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Esedess's avatar

Do I really have to take my dog to the vet?

Asked by Esedess (3439points) March 7th, 2017

Last night my 45~lb dog (German Shepherd/Husky) got in a little scuff with some coyotes. She got bit on her back thigh. 2–4 small puncture wounds that bled a little then stopped once I cleaned them. She’s up-to-date on her vaccinations (June 2016).

Last night she wouldn’t put any weight on that leg, but she didn’t show any signs of pain when I prodded the area. I checked for anything lodged in her paw. Nothing. So I just gave her 160mg of aspirin and we went to bed. This morning, 6 hours later, she was putting weight on it with a very slight limp, and only sometimes at that.

The vet and a lot of people who treat their dogs like they’re not one of the most successful species on earth are telling me I HAVE to take her in IMMEDIATELY, and that they’ll probably have to shave the area and attach some drainage device, give her antibiotics, maybe a rabies booster, keep her for observation, etc, etc… Needless to say I’m skeptical.

To me, it sounds like a huge money grubbing overreaction (I’ve been scammed by vets before). How fucking fragile are dogs!? I’VE been bit, and got through it just fine without a trip to the ICU.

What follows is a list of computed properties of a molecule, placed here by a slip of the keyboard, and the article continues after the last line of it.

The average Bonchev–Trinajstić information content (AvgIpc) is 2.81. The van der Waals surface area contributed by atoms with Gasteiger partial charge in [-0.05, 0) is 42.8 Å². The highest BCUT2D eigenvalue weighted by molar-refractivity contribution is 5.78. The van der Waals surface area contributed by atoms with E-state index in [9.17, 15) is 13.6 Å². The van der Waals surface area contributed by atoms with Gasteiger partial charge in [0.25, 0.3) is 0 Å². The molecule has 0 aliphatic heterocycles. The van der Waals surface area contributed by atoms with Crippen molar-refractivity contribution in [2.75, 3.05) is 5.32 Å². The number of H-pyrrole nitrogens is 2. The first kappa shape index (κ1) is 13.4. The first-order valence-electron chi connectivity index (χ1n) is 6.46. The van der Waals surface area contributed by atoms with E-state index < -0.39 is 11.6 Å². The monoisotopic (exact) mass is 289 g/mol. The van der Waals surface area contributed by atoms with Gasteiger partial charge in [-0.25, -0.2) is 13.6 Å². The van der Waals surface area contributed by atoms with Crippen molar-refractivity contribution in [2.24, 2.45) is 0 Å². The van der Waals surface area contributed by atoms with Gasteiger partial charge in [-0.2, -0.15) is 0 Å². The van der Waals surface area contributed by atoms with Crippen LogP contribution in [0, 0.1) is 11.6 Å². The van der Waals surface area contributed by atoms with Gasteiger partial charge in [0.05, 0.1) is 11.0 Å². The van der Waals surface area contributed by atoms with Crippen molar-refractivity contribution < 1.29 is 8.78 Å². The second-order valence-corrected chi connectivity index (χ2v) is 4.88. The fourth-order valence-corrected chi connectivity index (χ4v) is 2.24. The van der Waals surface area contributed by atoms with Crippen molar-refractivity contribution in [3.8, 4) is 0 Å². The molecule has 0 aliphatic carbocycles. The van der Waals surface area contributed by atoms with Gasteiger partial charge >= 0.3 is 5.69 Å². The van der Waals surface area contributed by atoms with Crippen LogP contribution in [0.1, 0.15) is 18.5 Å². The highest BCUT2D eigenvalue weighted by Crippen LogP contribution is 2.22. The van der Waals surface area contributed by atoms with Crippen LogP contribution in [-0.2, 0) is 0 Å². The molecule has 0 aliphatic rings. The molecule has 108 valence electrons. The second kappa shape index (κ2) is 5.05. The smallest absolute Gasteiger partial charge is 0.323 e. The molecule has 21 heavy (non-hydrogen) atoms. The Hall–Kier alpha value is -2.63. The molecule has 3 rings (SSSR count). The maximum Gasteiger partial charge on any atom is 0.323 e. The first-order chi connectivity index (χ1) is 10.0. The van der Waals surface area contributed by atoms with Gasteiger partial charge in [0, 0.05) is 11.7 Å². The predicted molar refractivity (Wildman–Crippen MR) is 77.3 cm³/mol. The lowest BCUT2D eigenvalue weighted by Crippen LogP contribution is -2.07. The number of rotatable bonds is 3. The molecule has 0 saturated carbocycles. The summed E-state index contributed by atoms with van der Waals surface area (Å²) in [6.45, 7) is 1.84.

Is this really something I can’t just clean myself, watch, and then take her in if it doesn’t get better? I’d rather not go spend $100+ just cause a vet would rather make some money than tell me it’s a minor injury.

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12 Answers

Cruiser's avatar

To go the DIY route…Infection is your biggest concern. Keep the punctures clean and washed and look for discharge of the wound. DO check with your palm a few times a day for “hot spots” which is a sure sign of infection. Bite/puncture wounds can cause trauma to the puncture area and swelling will set in the muscles causing the animal to not want to stress the limb. Absent outward signs of a fracture I would give it a couple days to see it she seems to exhibit signs of progress. If she stops eating/drinking and or going potty then take her to the VET by all means. The attack probably stressed and traumatized her as well and let her rest. I am not a vet or a doctor….just have had a bit of 1st aid/survival training.

Esedess's avatar

@Cruiser When checking for “hot spots” are you referring to temperature?

tinyfaery's avatar

Do what you want, but if your dog ends up dying or is permanently injured it is YOUR FAULT.

jca's avatar

I had a cat that was bitten by another cat once, and the wound got swollen. I took her to the vet and it was over 200 bucks (and this was 15 years ago) to drain it. I am not sure what would have happened if I didn’t take it to the vet, but I was not only concerned about the infection but I didn’t want to see the cat in pain. Once the vet drained it, all was well. I just got a little bunch of money from a bonus at work so that’s where the bonus went. It was annoying but it’s part of the responsibililty of pet ownership.

Cruiser's avatar